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PLoS One. 2016 May 25;11(5):e0156300. doi: 10.1371/journal.pone.0156300. eCollection 2016.

Spectrum and Frequency of the GJB2 Gene Pathogenic Variants in a Large Cohort of Patients with Hearing Impairment Living in a Subarctic Region of Russia (the Sakha Republic).

Author information

1
Department of Molecular Genetics, Federal State Budgetary Scientific Institution "Yakut Science Centre of Complex Medical Problems," Yakutsk, Russian Federation.
2
Laboratory of Molecular Biology, Institute of Natural Sciences, M.K. Ammosov North-Eastern Federal University, Yakutsk, Russian Federation.
3
Laboratory of Human Molecular Genetics, Federal Research Center, Institute of Cytology and Genetics, Siberian Branch of the Russian Academy of Sciences, Novosibirsk, Russian Federation.
4
Novosibirsk State University, Novosibirsk, Russian Federation.
5
Department of Radiology, Republican Hospital # 2 -Center of Emergency Medicine, Ministry of Public Health of the Sakha Republic, Yakutsk, Russian Federation.
6
Republican Centre of Professional Pathology, Republican Hospital # 2 -Center of Emergency Medicine, Ministry of Public Health of the Sakha Republic, Yakutsk, Russian Federation.
7
Institute of Foreign Philology and Regional Studies, M.K. Ammosov North-Eastern Federal University, Yakutsk, Russian Federation.
8
Audiology-Logopaedic Centre, Republican Hospital #1- National Medical Centre, Ministry of Public Health of the Sakha Republic, Yakutsk, Russian Federation.
9
SB RAS Genomics Core Facility, Institute of Chemical Biology and Fundamental Medicine, Siberian Branch of the Russian Academy of Sciences, Novosibirsk, Russian Federation.
10
Department of Biochemistry and Biotechnology, Institute of Natural Sciences, M.K. Ammosov North-Eastern Federal University, Yakutsk, Russian Federation.
11
Institute of Humanitarian Research and Indigenous Peoples of the North, Siberian Branch of the Russian Academy of Sciences, Yakutsk, Russian Federation.
12
Laboratory of Human Molecular Genetics, Institute of Biochemistry and Genetics, Ufa Scientific Centre, Russian Academy of Sciences, Ufa, Russian Federation.
13
Department of Immunology and Human Reproductive Health, Bashkir State Medical University, Ufa, Russian Federation.
14
Department of Genetics and Fundamental Medicine, Bashkir State University, Ufa, Russian Federation.

Abstract

Pathogenic variants in the GJB2 gene, encoding connexin 26, are known to be a major cause of hearing impairment (HI). More than 300 allelic variants have been identified in the GJB2 gene. Spectrum and allelic frequencies of the GJB2 gene vary significantly among different ethnic groups worldwide. Until now, the spectrum and frequency of the pathogenic variants in exon 1, exon 2 and the flanking intronic regions of the GJB2 gene have not been described thoroughly in the Sakha Republic (Yakutia), which is located in a subarctic region in Russia. The complete sequencing of the non-coding and coding regions of the GJB2 gene was performed in 393 patients with HI (Yakuts-296, Russians-51, mixed and other ethnicities-46) and in 187 normal hearing individuals of Yakut (n = 107) and Russian (n = 80) populations. In the total sample (n = 580), we revealed 12 allelic variants of the GJB2 gene, 8 of which were recessive pathogenic variants. Ten genotypes with biallelic recessive pathogenic variants in the GJB2 gene (in a homozygous or a compound heterozygous state) were found in 192 out of 393 patients (48.85%). We found that the most frequent GJB2 pathogenic variant in the Yakut patients was c.-23+1G>A (51.82%) and that the second most frequent was c.109G>A (2.37%), followed by c.35delG (1.64%). Pathogenic variants с.35delG (22.34%), c.-23+1G>A (5.31%), and c.313_326del14 (2.12%) were found to be the most frequent among the Russian patients. The carrier frequencies of the c.-23+1G>A and с.109G>A pathogenic variants in the Yakut control group were 10.20% and 2.80%, respectively. The carrier frequencies of с.35delG and c.101T>C were identical (2.5%) in the Russian control group. We found that the contribution of the GJB2 gene pathogenic variants in HI in the population of the Sakha Republic (48.85%) was the highest among all of the previously studied regions of Asia. We suggest that extensive accumulation of the c.-23+1G>A pathogenic variant in the indigenous Yakut population (92.20% of all mutant chromosomes in patients) and an extremely high (10.20%) carrier frequency in the control group may indicate a possible selective advantage for the c.-23+1G>A carriers living in subarctic climate.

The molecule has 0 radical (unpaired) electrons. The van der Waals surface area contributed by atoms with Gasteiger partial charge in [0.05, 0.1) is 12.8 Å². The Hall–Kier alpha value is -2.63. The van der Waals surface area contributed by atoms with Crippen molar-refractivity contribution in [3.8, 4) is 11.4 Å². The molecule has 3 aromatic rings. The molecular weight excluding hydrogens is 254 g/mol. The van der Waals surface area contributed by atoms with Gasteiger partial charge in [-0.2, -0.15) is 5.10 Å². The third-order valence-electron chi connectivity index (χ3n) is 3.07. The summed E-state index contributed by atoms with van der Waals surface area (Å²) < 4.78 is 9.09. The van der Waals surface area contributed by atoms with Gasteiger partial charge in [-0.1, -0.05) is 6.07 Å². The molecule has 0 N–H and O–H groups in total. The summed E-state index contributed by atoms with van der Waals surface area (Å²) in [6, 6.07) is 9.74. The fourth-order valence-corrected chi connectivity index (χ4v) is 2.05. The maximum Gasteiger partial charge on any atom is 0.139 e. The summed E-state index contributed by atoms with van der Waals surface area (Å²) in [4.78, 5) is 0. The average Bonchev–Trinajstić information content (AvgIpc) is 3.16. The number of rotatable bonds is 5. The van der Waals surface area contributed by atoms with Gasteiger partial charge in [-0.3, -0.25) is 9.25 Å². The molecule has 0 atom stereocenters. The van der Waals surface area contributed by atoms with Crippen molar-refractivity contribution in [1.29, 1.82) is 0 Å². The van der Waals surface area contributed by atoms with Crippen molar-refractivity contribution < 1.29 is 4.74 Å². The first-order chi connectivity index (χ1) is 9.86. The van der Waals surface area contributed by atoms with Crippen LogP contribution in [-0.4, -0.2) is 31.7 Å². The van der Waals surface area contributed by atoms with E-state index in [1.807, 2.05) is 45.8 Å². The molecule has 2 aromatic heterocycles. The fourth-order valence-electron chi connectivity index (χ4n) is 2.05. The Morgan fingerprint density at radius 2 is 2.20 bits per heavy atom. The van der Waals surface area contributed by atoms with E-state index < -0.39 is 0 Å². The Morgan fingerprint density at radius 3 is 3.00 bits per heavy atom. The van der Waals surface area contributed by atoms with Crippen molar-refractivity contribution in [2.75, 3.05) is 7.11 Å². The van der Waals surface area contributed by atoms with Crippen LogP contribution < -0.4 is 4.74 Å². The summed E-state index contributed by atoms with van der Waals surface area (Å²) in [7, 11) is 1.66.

PMID:
27224056
PMCID:
PMC4880331
DOI:
10.1371/journal.pone.0156300
[Indexed for MEDLINE]
Free PMC Article

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